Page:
Afrikaans name: Groottroupant
Purple Roller behaviourThis large roller is not the most attractive of the rollers. Along with a rather rough sounding call it doesn’t have too much going for it. You are likely to see one sitting for lengthy periods of time on an exposed perch while it waits for prey to cross the open area beneath it. They may be encountered all year round in South Africa although there are some seasonal movements.
Purple Roller appearanceThey are the largest of the rollers and can reach a length of 40 cm. Male and female have similar plumages. They have a powerful black bill, yellowish-white eye-stripe and white flecks on their dull purple breasts.
Purple Roller dietThese Rollers perch on an exposed branch and survey the ground for prey. They mostly eat insects, but they will also eat mice, small rodents, chicks and reptiles. Crickets, grasshoppers and locusts are the most taken prey.
Purple Roller breedingPurple Rollers perform acrobatic aerial displays as part of their courtship routine. They then nest in a cavity in a tree, or sometimes in a hole in a man-made structure. The nest is normally at least 5 metres from the ground. Between 2 and 4 eggs are laid.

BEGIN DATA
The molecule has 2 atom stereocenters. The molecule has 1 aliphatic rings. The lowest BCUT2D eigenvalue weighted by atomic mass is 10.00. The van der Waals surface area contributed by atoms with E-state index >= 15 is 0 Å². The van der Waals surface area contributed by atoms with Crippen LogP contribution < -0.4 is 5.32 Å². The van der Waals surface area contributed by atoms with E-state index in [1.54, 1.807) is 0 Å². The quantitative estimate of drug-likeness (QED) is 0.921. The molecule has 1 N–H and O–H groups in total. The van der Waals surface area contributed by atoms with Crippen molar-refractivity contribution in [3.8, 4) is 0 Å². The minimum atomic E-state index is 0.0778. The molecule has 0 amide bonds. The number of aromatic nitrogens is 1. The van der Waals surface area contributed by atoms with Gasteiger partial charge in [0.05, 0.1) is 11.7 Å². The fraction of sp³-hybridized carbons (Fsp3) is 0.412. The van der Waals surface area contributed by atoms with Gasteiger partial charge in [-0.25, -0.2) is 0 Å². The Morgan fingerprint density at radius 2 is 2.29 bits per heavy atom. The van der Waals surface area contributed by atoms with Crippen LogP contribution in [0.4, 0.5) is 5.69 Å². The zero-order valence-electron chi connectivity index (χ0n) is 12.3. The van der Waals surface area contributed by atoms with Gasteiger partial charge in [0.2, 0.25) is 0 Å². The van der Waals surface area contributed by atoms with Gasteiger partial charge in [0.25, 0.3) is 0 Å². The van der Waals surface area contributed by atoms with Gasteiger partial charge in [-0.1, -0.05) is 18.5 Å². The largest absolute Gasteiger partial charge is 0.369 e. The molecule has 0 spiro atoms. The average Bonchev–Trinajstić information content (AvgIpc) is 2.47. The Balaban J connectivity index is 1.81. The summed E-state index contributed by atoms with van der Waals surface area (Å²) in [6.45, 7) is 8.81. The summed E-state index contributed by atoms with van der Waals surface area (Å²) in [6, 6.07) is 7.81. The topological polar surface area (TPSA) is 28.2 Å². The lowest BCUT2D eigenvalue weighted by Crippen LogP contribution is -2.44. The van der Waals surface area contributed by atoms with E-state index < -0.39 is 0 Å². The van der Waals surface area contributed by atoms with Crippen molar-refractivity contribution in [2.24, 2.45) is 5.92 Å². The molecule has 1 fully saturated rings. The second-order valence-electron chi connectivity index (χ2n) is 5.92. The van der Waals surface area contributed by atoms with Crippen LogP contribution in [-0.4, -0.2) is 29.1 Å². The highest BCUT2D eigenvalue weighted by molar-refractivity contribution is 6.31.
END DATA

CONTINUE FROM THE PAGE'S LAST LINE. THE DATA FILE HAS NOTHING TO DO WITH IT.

Purple Roller distribution and habitatThe Purple Roller is found in many parts of sub-Saharan Africa. In South Africa it is found in the north and north-east. Its preferred habitats are thornveld, savanna and drier woodland. It is a common species in Kruger National Park.
References and further readingA First Guide to South African Birds - 7th Edition - Author: Leonard Gill - Year Published: 1975 - Page: 102
Collins Illustrated Checklist - Birds of Southern Africa - 1st edition - Author: Ber van Perlo - Year Published: 1999 - Page: 39
Field Guide to the Birds of Kruger National Park - Author: Ian Sinclair and Ian Whyte - Year Published: 1991 - Page: 128
Roberts' Birds of Southern Africa - 5th Edition - Author: Gordon Lindsay Maclean - Year Published: 1985 - Page: 390
Roberts' Birds of Southern Africa - 6th Edition - Author: Gordon Lindsay Maclean - Year Published: 1993 - Page: 386
Sasol Birds of Southern Africa - 4th Edition - Author: Ian Sinclair et al. - Year Published: 2011 - Page: 264